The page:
How to Assess Black-&-White Thinking in Yourself and Others
Where is your Goldilocks Zone?
Posted July 17, 2020 | Reviewed by Matt Huston
Polarized, black-and-white thinking is a big problem. It distorts our understanding of realities involving shades of gray, which most human realities are. Binary thinking produces misleading maps of a complicated, nuanced world.
When we face difficult situations, all-or-none thinking blinds us to the possibility of a middle ground, leaving us with only simple, extreme options that rarely work. This type of cognition results in maladaptive emotions and behaviors, an array of mental health diagnoses too numerous to mention, and in its milder and more common forms, all sorts of problems in living and relationships.
Everyone engages in black and white thinking sometimes, because it is quicker and easier than careful consideration of a spectrum of possibilities. Problems arise when we rely on it too much, especially in dealing with emotionally important situations, issues and relationships.
Persistent problems in a particular life area suggest that some kind of dichotomous thinking is going on below the surface, driving the ineffective functioning. This is especially true when extreme emotions and/or behaviors occur, because these are the hallmarks of polarized cognition.
The Value of Balance
When styles of psychological functioning are conceptualized on a continuum, effective styles are usually located in the mid-range—the Goldilocks Zone. For example, in responding to conflicts, passive behavior is usually ineffective, and so is its opposite, aggression, while the option in the middle, assertive behavior, is most likely to be effective. Lots of things work this way, as described by great psychologists from Aristotle to Marsha Linehan (2014) and summarized in the first post of this blog and my book, Finding Goldilocks (2020).
Of course, this paradigm doesn’t apply to everything—it applies to personality-related styles or ways of operating, as opposed to traits that are good by definition, like skills, talents, and capabilities. For example, the type of spectrum we are interested in would not have “socially skilled” at one end and “socially awkward” at the other, but it might have “aloof” at one pole and “clingy” at the other, because these words describe opposite styles of interpersonal functioning, with “friendly” in the middle.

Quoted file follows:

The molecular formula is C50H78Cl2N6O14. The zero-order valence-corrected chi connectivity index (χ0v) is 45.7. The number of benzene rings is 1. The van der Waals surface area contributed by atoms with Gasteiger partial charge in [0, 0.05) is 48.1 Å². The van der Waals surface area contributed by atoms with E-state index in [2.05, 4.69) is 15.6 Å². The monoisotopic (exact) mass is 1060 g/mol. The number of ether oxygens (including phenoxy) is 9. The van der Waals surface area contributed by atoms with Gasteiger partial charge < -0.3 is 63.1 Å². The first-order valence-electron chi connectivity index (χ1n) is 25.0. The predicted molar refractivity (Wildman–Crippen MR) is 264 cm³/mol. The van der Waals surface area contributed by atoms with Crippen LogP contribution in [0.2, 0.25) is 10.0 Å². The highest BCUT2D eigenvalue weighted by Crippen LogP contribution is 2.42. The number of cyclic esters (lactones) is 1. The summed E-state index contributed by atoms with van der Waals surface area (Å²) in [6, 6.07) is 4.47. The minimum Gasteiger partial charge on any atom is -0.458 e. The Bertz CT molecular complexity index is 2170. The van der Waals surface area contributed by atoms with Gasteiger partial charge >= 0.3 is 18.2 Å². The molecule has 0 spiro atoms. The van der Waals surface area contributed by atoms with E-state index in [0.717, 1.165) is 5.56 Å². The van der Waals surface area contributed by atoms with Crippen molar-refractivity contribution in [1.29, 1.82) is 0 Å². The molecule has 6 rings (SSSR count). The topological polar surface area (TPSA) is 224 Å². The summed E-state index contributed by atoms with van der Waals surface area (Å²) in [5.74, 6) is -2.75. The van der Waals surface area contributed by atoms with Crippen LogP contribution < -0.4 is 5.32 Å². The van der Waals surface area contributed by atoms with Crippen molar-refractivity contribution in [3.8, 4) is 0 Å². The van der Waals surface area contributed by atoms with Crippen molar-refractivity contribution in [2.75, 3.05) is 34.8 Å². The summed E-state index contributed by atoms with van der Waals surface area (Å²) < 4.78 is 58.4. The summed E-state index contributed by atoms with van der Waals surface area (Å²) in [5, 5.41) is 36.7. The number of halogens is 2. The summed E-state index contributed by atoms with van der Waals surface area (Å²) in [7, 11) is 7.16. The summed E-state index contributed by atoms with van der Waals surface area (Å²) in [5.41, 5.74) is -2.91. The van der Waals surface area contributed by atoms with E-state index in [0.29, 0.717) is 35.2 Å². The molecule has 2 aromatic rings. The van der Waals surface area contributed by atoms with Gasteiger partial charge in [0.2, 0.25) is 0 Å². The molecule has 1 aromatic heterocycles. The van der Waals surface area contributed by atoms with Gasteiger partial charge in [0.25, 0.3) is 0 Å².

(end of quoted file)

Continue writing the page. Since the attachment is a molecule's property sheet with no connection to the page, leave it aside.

Constructing an Individualized Scale
If you would like to use this paradigm to conceptualize a psychological problem and point the way toward change, the first step is to identify the relevant spectrum: the dimension of functioning on which the ineffective style is located. Ten-point scales are handy tools for this task because they provide a spatial analogy and numbers to supplement our usual reliance on words. Here are some classic examples:
This scaling exercise works best if it is done in writing, so you can see what you are doing and use spatial information as well as words. To define the spectrum relevant to a problem important to you or someone you know, draw a 10-point scale on a piece of paper or in a computer file. Then, briefly describe an extreme version of this style of functioning under scale-points 8 to 10. One word might be enough to define this pole of the spectrum.
Next, briefly describe the opposite style of functioning. Do not just describe the absence of the style (e.g., not reckless, not wasteful, not aggressive)—define the reverse of that way of operating (e.g., cowardly, miserly, submissive). If you are constructing a scale for a personal issue, think about the way of functioning you most dislike, fear, or want to avoid. To find the right words for scale-points 1 to 3, think of ways of functioning that are extreme on this dimension. These will generally correspond to psychological styles that are dysfunctional but in a way opposite to the style which has been the problem.